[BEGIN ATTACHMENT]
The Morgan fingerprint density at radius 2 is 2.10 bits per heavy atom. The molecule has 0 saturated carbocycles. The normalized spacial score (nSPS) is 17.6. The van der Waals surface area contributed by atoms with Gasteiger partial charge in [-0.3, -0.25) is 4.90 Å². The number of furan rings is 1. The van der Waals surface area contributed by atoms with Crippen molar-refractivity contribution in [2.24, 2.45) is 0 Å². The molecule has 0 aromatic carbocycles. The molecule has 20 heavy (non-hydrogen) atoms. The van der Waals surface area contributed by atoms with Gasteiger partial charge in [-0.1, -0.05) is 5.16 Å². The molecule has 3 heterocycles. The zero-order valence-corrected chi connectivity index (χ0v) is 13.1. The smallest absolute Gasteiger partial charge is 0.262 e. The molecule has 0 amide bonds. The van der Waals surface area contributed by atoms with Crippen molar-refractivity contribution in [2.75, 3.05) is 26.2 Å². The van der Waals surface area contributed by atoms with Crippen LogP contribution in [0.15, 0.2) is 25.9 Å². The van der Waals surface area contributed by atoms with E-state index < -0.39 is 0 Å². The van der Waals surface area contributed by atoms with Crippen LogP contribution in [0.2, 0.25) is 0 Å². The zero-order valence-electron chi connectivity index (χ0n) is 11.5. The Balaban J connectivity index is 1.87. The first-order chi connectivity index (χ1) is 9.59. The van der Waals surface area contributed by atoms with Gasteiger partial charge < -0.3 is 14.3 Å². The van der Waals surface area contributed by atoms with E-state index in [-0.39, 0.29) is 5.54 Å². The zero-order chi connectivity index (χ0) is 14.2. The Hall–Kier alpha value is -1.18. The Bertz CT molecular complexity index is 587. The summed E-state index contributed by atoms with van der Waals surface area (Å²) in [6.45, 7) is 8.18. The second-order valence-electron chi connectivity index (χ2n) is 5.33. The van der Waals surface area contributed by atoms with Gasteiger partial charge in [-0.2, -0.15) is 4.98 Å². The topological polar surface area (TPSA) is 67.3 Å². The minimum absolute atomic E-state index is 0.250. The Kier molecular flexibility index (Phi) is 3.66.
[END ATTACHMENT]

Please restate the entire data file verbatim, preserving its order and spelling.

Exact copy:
The Morgan fingerprint density at radius 2 is 2.10 bits per heavy atom. The molecule has 0 saturated carbocycles. The normalized spacial score (nSPS) is 17.6. The van der Waals surface area contributed by atoms with Gasteiger partial charge in [-0.3, -0.25) is 4.90 Å². The number of furan rings is 1. The van der Waals surface area contributed by atoms with Crippen molar-refractivity contribution in [2.24, 2.45) is 0 Å². The molecule has 0 aromatic carbocycles. The molecule has 20 heavy (non-hydrogen) atoms. The van der Waals surface area contributed by atoms with Gasteiger partial charge in [-0.1, -0.05) is 5.16 Å². The molecule has 3 heterocycles. The zero-order valence-corrected chi connectivity index (χ0v) is 13.1. The smallest absolute Gasteiger partial charge is 0.262 e. The molecule has 0 amide bonds. The van der Waals surface area contributed by atoms with Crippen molar-refractivity contribution in [2.75, 3.05) is 26.2 Å². The van der Waals surface area contributed by atoms with Crippen LogP contribution in [0.15, 0.2) is 25.9 Å². The van der Waals surface area contributed by atoms with E-state index < -0.39 is 0 Å². The van der Waals surface area contributed by atoms with Crippen LogP contribution in [0.2, 0.25) is 0 Å². The zero-order valence-electron chi connectivity index (χ0n) is 11.5. The Balaban J connectivity index is 1.87. The first-order chi connectivity index (χ1) is 9.59. The van der Waals surface area contributed by atoms with Gasteiger partial charge < -0.3 is 14.3 Å². The van der Waals surface area contributed by atoms with E-state index in [-0.39, 0.29) is 5.54 Å². The zero-order chi connectivity index (χ0) is 14.2. The Hall–Kier alpha value is -1.18. The Bertz CT molecular complexity index is 587. The summed E-state index contributed by atoms with van der Waals surface area (Å²) in [6.45, 7) is 8.18. The second-order valence-electron chi connectivity index (χ2n) is 5.33. The van der Waals surface area contributed by atoms with Gasteiger partial charge in [-0.2, -0.15) is 4.98 Å². The topological polar surface area (TPSA) is 67.3 Å². The minimum absolute atomic E-state index is 0.250. The Kier molecular flexibility index (Phi) is 3.66.